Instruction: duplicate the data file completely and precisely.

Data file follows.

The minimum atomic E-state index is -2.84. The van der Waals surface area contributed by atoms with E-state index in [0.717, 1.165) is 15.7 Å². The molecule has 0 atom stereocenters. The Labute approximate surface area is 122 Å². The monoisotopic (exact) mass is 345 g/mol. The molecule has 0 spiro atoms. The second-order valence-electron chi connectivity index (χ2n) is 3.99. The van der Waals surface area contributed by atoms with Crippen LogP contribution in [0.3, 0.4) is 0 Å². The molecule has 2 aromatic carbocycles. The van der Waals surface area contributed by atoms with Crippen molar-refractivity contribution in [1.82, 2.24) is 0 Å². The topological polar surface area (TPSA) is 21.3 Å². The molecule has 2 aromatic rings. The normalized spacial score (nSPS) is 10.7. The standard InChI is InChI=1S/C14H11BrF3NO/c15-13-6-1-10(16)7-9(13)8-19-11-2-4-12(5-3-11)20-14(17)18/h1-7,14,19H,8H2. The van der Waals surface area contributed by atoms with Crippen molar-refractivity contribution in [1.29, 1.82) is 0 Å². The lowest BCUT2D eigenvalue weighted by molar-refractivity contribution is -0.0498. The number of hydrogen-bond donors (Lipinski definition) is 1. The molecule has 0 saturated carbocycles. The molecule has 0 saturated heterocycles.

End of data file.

The minimum atomic E-state index is -2.84. The van der Waals surface area contributed by atoms with E-state index in [0.717, 1.165) is 15.7 Å². The molecule has 0 atom stereocenters. The Labute approximate surface area is 122 Å². The monoisotopic (exact) mass is 345 g/mol. The molecule has 0 spiro atoms. The second-order valence-electron chi connectivity index (χ2n) is 3.99. The van der Waals surface area contributed by atoms with Crippen LogP contribution in [0.3, 0.4) is 0 Å². The molecule has 2 aromatic carbocycles. The van der Waals surface area contributed by atoms with Crippen molar-refractivity contribution in [1.82, 2.24) is 0 Å². The topological polar surface area (TPSA) is 21.3 Å². The molecule has 2 aromatic rings. The normalized spacial score (nSPS) is 10.7. The standard InChI is InChI=1S/C14H11BrF3NO/c15-13-6-1-10(16)7-9(13)8-19-11-2-4-12(5-3-11)20-14(17)18/h1-7,14,19H,8H2. The van der Waals surface area contributed by atoms with Crippen molar-refractivity contribution in [1.29, 1.82) is 0 Å². The lowest BCUT2D eigenvalue weighted by molar-refractivity contribution is -0.0498. The number of hydrogen-bond donors (Lipinski definition) is 1. The molecule has 0 saturated carbocycles. The molecule has 0 saturated heterocycles.